Mike Bradley has had his pay related to his duties as Mayor of Sarnia suspended for 90 days.
The action was approved Tuesday afternoon (June 28, 2016) at a special meeting of Council, with a recorded vote of 6-2 (Councillors Dave Boushy and Mike Kelch opposing the sanction; Councillors Brian White, Ann Marie Gillis, Matt Mitro, Cindy Scholten, Andy Bruziewicz and Bev MacDougall voting in favour).
The vote followed a presentation of a report by the City’s Integrity Commissioner, Robert J. Swayze, who was appointed to the part-time post about a year ago (July 1, 2015).
MacDougall chaired the meeting in Bradley’s absence. Andre Morin, director of Engineering, was sitting in for City Manager Marg Misek-Evans, who was absent.
Swayze, who represents 16 municipalities in a similar role, had investigated two complaints filed by former City employees Nancy Wright-Laking (who had served as City Clerk) and Jane Cooper (who had served as director of planning and building). Wright-Laking, who now serves as Clerk of Lambton Shores, resigned her City position effective December 31, 2015. Cooper resigned effective January 29, 2016.
“This is a tough day for all of us.”—Councillor Bev MacDougall, prior to a vote on Tuesday that suspended the pay of Sarnia Mayor Mike Bradley for 90 days.
In their complaints, both former employees accused the Mayor of creating a “poisoned work environment.” While there were references to those accusations in the Integrity Commissioner’s report, it was the Mayor’s decision to meet with three presidents of labour unions representing City workers that “was enough” to justify the penalty to the Mayor, said Swayze.
During a short presentation to Council on Tuesday, Swayze said Sarnia “has a Mayor who believes he is the head of the corporation. He is not.”
Swayze also told Council that he has never before recommended the maximum penalty. “I did in this case because this has been going on for 20 years and it must stop for the good of this city.”
Councillor David Boushy, one of two members of Council who voted against the sanction (the other being Councillor Mike Kelch), put forth a motion that would have seen Bradley’s pay as Mayor untouched. That motion was defeated, again in a recorded vote, 6-2.
In the final vote (which occurred after the motion to remove the pay as a sanction was defeated), both Kelch and Boushy were the only ones voting against the original motion.
A separate motion, which received the majority support of Council (Boushy and Kelch voted against), has asked for a report by City staff on the idea of an Executive Committee of Council. A three-part motion, made by Councillor Cindy Scholten, included a request for a staff report on the idea of an executive assistant to the Mayor and Council, that position reporting administratively to the City Clerk. The third part of the motion was to have a report by staff on options for creating a Deputy Mayor position for the City.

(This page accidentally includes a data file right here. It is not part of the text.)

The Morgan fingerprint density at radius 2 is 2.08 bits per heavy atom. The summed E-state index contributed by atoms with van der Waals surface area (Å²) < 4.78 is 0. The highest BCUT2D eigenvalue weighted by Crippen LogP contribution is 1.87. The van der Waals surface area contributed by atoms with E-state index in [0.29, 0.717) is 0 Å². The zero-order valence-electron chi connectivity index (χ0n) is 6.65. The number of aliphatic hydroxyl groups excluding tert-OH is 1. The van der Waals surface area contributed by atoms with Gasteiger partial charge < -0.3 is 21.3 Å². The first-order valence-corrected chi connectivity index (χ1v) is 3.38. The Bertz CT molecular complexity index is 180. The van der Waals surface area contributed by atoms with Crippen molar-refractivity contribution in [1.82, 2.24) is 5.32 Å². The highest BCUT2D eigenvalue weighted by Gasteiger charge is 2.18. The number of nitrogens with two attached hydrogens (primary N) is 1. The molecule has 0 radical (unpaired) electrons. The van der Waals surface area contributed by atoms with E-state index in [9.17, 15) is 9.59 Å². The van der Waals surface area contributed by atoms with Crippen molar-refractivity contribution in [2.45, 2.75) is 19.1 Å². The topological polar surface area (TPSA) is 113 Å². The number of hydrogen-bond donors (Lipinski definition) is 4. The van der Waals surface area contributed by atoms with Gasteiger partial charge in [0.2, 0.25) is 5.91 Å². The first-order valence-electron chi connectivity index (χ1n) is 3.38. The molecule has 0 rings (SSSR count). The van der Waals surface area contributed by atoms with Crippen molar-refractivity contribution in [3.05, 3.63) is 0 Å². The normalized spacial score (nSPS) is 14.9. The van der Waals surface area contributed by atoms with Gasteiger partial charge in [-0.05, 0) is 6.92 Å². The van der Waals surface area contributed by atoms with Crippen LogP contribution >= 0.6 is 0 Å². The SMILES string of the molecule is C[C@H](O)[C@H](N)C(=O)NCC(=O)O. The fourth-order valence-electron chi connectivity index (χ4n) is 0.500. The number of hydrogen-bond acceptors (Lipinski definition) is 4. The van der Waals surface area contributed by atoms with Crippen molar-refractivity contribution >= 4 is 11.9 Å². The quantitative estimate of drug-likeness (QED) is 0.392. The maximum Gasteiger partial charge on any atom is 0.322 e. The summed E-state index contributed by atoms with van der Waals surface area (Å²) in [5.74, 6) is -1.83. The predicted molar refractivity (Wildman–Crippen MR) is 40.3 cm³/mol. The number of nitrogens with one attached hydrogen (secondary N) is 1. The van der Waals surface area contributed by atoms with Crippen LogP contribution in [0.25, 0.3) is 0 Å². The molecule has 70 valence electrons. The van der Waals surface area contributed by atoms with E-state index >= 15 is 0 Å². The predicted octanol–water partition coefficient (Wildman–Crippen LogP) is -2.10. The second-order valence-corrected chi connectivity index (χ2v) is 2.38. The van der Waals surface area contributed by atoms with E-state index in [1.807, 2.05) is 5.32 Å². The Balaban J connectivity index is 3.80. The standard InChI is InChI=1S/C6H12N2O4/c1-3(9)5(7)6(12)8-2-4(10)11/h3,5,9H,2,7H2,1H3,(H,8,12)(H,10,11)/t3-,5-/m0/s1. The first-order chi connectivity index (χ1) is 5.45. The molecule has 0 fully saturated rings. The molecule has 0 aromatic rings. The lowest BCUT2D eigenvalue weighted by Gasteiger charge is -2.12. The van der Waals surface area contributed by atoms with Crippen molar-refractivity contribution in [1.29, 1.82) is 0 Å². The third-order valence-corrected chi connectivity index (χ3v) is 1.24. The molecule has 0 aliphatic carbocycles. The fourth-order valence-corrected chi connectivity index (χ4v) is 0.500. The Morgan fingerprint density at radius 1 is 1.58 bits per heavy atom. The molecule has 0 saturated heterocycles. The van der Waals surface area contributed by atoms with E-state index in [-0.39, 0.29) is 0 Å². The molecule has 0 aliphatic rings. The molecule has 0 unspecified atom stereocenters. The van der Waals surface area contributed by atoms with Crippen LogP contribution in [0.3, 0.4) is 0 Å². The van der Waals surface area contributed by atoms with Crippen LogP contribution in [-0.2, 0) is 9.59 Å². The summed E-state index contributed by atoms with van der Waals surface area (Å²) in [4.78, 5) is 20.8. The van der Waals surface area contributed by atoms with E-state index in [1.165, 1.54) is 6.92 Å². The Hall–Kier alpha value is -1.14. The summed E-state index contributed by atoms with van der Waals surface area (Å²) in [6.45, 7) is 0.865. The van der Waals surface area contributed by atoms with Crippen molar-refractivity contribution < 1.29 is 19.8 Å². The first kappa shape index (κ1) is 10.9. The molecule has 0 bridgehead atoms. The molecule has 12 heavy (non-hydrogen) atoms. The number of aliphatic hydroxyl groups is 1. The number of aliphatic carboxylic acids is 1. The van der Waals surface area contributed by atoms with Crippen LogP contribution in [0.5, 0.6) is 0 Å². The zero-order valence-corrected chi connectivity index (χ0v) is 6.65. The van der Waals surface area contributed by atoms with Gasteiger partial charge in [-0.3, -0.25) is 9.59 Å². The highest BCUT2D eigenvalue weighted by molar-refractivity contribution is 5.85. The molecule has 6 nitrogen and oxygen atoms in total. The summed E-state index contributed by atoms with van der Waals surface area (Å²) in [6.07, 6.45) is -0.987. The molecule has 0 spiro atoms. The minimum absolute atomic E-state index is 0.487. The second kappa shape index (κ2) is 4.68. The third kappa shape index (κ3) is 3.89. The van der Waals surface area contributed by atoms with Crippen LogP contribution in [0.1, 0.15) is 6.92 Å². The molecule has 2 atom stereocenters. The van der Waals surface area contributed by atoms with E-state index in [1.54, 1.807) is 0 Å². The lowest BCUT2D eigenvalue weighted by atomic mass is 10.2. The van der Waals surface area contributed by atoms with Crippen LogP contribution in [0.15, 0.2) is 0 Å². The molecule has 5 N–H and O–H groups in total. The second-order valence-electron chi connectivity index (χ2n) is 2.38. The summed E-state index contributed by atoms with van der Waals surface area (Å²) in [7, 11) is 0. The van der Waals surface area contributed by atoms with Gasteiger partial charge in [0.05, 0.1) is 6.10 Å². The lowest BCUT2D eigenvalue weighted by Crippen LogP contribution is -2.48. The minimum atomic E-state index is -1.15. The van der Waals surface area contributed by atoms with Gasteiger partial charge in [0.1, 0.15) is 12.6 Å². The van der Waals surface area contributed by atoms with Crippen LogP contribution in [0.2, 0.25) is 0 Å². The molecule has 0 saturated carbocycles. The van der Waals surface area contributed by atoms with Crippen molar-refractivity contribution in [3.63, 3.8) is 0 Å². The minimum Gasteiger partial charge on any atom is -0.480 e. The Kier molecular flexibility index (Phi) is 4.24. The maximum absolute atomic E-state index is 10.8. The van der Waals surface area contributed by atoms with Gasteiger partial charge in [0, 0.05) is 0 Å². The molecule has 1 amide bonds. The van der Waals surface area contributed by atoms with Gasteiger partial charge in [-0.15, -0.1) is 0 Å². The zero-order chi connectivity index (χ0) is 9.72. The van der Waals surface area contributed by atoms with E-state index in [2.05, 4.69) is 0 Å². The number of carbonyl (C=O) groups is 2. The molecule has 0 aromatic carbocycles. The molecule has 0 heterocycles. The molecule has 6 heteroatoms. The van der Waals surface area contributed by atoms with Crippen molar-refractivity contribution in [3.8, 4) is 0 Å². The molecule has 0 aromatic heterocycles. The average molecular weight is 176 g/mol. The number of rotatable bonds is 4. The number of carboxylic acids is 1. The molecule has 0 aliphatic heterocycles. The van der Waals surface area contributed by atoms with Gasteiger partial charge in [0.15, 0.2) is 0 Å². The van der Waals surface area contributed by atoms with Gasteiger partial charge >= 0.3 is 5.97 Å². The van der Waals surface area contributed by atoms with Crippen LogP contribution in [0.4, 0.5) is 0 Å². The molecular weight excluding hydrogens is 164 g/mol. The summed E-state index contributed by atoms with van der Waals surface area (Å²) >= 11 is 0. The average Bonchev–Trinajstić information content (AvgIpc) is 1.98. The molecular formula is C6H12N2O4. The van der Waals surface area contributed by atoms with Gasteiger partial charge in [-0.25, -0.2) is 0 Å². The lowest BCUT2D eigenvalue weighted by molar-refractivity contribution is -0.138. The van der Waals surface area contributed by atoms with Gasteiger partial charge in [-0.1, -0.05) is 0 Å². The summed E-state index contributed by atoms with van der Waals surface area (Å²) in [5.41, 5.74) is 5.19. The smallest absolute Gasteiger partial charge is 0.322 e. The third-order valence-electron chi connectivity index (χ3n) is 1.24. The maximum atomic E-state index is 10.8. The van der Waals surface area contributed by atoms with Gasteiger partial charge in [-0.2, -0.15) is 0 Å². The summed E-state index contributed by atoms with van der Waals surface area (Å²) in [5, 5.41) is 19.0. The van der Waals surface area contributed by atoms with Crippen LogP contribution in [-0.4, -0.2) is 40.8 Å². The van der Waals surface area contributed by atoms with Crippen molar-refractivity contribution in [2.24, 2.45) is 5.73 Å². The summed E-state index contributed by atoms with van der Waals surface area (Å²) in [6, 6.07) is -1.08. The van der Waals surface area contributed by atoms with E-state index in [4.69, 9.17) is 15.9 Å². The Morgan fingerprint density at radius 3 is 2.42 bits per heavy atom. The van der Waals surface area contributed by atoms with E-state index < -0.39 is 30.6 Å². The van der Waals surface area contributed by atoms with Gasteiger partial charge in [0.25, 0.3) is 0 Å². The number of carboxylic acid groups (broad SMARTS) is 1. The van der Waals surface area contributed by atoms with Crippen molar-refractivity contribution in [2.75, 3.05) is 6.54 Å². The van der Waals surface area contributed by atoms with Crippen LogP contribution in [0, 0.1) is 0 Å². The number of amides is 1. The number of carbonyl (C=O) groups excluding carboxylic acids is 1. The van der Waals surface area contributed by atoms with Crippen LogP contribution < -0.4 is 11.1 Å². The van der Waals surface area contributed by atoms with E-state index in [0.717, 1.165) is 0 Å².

In an e-mail sent to various media outlets following the vote, Bradley said the Integrity Commissioner’s report was unnecessary, unfair and unhelpful.
The Mayor also said he did not support the idea proposed by Scholten.
“Suggesting an Executive Council as a way of moving forward is ludicrous,” Bradley wrote. “The citizens of Sarnia elected a Mayor in 2014 to lead them, not an Executive Council.”
Bradley also said he continues “to be greatly concerned about the direction of the City of Sarnia in this term of Council,” pledging to “be the public’s watchdog on spending and services.”
Bradley made references in his e-mail to “the largest budget increase in memory in 2015” and expressed concern about “ignoring of the City’s fiscal fitness direction (and an) aggressive debt reduction plan that would have made us one of the few debt-free cities in Canada in a few years.”
Bradley apologized in his e-mail “if I have offended anyone when carrying out the people’s business on behalf of Sarnians.”
He also wrote that “the role of administrative leadership responsible for the workplace environment was ignored and that needs to be addressed along with a review of the Human Resources department.”
Bradley believes issues related to the Integrity Commissioner process, including the fairness and cost, “need to be reviewed by Council and other bodies that have jurisdiction like the Ombudsman of Ontario’s office.”
Bradley also said the responsibility for making changes to the workplace environment lies with all members of Council. “In early January (of this year), I asked the City Manager for a meeting with the Human Resources department to deal with issues in the workplace,” he wrote in his e-mail. “To this date I have not received a response. A way must be found to find solutions.”